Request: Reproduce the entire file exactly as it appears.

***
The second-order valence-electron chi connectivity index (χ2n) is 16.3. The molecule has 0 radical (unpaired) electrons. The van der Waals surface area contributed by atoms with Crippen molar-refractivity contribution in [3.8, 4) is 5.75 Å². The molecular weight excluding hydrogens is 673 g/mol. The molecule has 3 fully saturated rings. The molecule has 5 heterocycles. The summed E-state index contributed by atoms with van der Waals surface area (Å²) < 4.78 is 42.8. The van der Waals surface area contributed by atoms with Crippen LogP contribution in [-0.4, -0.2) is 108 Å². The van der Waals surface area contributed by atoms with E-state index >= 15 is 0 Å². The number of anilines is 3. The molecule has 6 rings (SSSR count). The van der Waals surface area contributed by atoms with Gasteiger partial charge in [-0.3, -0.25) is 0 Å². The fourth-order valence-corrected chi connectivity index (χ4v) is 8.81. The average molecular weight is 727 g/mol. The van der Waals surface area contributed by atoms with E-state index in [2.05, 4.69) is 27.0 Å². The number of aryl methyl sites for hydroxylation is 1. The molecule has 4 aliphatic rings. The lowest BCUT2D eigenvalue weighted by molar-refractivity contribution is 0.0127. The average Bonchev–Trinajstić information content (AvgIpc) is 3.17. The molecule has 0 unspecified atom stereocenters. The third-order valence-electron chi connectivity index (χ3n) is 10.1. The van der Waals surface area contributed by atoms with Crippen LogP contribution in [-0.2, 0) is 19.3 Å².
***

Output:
The second-order valence-electron chi connectivity index (χ2n) is 16.3. The molecule has 0 radical (unpaired) electrons. The van der Waals surface area contributed by atoms with Crippen molar-refractivity contribution in [3.8, 4) is 5.75 Å². The molecular weight excluding hydrogens is 673 g/mol. The molecule has 3 fully saturated rings. The molecule has 5 heterocycles. The summed E-state index contributed by atoms with van der Waals surface area (Å²) < 4.78 is 42.8. The van der Waals surface area contributed by atoms with Crippen LogP contribution in [-0.4, -0.2) is 108 Å². The van der Waals surface area contributed by atoms with E-state index >= 15 is 0 Å². The number of anilines is 3. The molecule has 6 rings (SSSR count). The van der Waals surface area contributed by atoms with Gasteiger partial charge in [-0.3, -0.25) is 0 Å². The fourth-order valence-corrected chi connectivity index (χ4v) is 8.81. The average molecular weight is 727 g/mol. The van der Waals surface area contributed by atoms with E-state index in [2.05, 4.69) is 27.0 Å². The number of aryl methyl sites for hydroxylation is 1. The molecule has 4 aliphatic rings. The lowest BCUT2D eigenvalue weighted by molar-refractivity contribution is 0.0127. The average Bonchev–Trinajstić information content (AvgIpc) is 3.17. The molecule has 0 unspecified atom stereocenters. The third-order valence-electron chi connectivity index (χ3n) is 10.1. The van der Waals surface area contributed by atoms with Crippen LogP contribution in [-0.2, 0) is 19.3 Å².